When Memorial Sloan Kettering postdoctoral fellows Linde Miles and Robert “Bobby” Bowman began working on a new research project in May 2019, they didn’t know how massive a task it would be.
Now, their undertaking — the biggest study ever to examine the genetic causes of leukemia at the level of individual cells — is being published October 28, 2020, in Nature. The findings reveal how a series of mutations in normal blood cells can lead to them eventually becoming cancerous. The study also shows how these mutations accumulate as the disease progresses.
“This single-cell approach gave us new insights into the journey that blood cells take on their path to becoming leukemia,” says physician-scientist Ross Levine, senior author of the paper and a member of the Human Oncology and Pathogenesis Program. “Our hope is that this glimpse into how and why leukemia develops will open up new areas of research in early diagnosis and treatment.”
Learning about Cancer, Cell by Cell
Traditional genomic analysis of cancers — including MSK-IMPACTTM, a test that looks for mutations in 468 genes in patients’ tumors — uses what is called bulk sequencing. That means that it surveys the mutations that are present across all the cells in a tumor sample.
By contrast, the approach used in this study deciphered the mutations found in every single cell. The samples were obtained from 146 people who were treated at MSK for acute myeloid leukemia (AML), as well as those with two blood conditions that can lead to AML: clonal hematopoiesis and a blood cancer called myeloproliferative neoplasms. The analysis yielded data on nearly 750,000 unique blood cells.
“Instead of just broadly profiling all leukemias, we wanted to be able to ask pointed biological questions,” Dr. Bowman explains. “Understanding how these mutations work together will give us insight into their biological function.”
One aspect the study focused on is what’s called the clonal architecture of the cancer. This is the order in which the mutations occur. Dr. Levine compares it to a family tree, with each branch taking the cells in a different direction — some remain healthy and others become aggressive cancer.
“Trying to figure out the clonal architecture is like looking at a maze,” says Dr. Miles, a biochemist who was recently awarded a Marie-Josée Kravis Women in Science Endeavor (WiSE) fellowship. “It required a lot of work to begin to make sense of what we found and begin to detect patterns.”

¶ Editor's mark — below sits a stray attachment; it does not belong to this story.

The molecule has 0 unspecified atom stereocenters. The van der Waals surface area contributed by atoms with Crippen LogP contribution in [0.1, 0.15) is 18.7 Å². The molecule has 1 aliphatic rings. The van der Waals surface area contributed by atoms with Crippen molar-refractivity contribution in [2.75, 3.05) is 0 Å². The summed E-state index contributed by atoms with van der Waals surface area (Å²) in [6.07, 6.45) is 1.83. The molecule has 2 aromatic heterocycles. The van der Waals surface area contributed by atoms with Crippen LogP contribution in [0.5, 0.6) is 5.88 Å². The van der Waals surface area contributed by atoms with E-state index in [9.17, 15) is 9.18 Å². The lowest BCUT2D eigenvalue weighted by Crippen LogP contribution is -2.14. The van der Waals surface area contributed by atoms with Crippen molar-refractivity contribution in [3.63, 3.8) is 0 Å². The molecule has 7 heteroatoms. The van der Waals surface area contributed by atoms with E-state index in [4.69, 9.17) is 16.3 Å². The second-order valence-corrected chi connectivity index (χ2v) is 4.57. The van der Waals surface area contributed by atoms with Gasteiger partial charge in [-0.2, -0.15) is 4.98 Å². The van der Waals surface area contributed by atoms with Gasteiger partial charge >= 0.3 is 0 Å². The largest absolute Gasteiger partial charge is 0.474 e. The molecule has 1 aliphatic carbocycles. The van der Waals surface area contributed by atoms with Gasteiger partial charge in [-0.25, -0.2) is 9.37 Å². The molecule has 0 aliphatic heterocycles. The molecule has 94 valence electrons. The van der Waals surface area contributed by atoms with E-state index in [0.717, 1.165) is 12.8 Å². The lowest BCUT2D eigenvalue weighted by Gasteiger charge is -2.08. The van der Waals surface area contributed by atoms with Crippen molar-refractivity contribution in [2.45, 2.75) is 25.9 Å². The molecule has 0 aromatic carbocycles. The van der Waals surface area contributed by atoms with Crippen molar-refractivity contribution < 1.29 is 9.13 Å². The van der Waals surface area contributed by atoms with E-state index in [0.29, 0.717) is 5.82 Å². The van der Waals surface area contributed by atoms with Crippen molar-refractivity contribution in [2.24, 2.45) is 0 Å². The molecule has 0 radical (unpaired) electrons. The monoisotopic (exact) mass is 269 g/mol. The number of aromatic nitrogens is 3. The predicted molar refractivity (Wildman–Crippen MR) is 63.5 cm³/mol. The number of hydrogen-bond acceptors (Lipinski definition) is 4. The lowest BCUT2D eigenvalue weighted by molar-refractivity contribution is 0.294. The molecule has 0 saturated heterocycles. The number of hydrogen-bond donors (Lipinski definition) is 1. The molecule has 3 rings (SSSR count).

A United Effort
Dr. Miles spent the summer and fall of 2019 sequencing patient samples. She was able to complete five or six samples a day. When she finished, the amount of data that had been generated was overwhelming.
As a computational biologist, Dr. Bowman’s role was to figure out which mutations occurred together in the same cells and determine the order in which they appeared. At one point, he decided to consult his younger brother, Michael Bowman, a PhD student in mechanical engineering at the Colorado School of Mines.
Michael helped the MSK team develop the right mathematical formulas with an approach he normally uses to study robot behavior. Eventually he came to visit New York City, and spent much of the time that was supposed to be a vacation pouring over data with his brother, Dr. Miles, and Dr. Levine. Michael Bowman is a co-author on the paper.
“This was very much a team effort, and Ross was involved at every step, too,” Dr. Miles says. “It’s probably the most collaborative project I’ve ever worked on.”
Building a New Playbook for Cancer Research
Dr. Levine says the goal of this work is to take the new information about the clonal architecture back to the lab and use it to create more accurate disease models that can then be deployed to develop new diagnostic methods and potentially test new drugs.
“The analogy I like to use is that cancer is like the Death Star in Star Wars,” he says. “You can’t take it apart until you know where the critical nodes are — where the cells are most vulnerable to attack.”
He also explains that, historically, leukemia research has led to methods that can be used to study many other cancers. “Because we can get leukemia samples with a simple blood draw, they’ve always been more accessible,” he says. “Our hope is that similar single-cell studies in solid tumors and other blood cancers will follow and that our work will provide a playbook on how to approach these studies with other kinds of cancer.”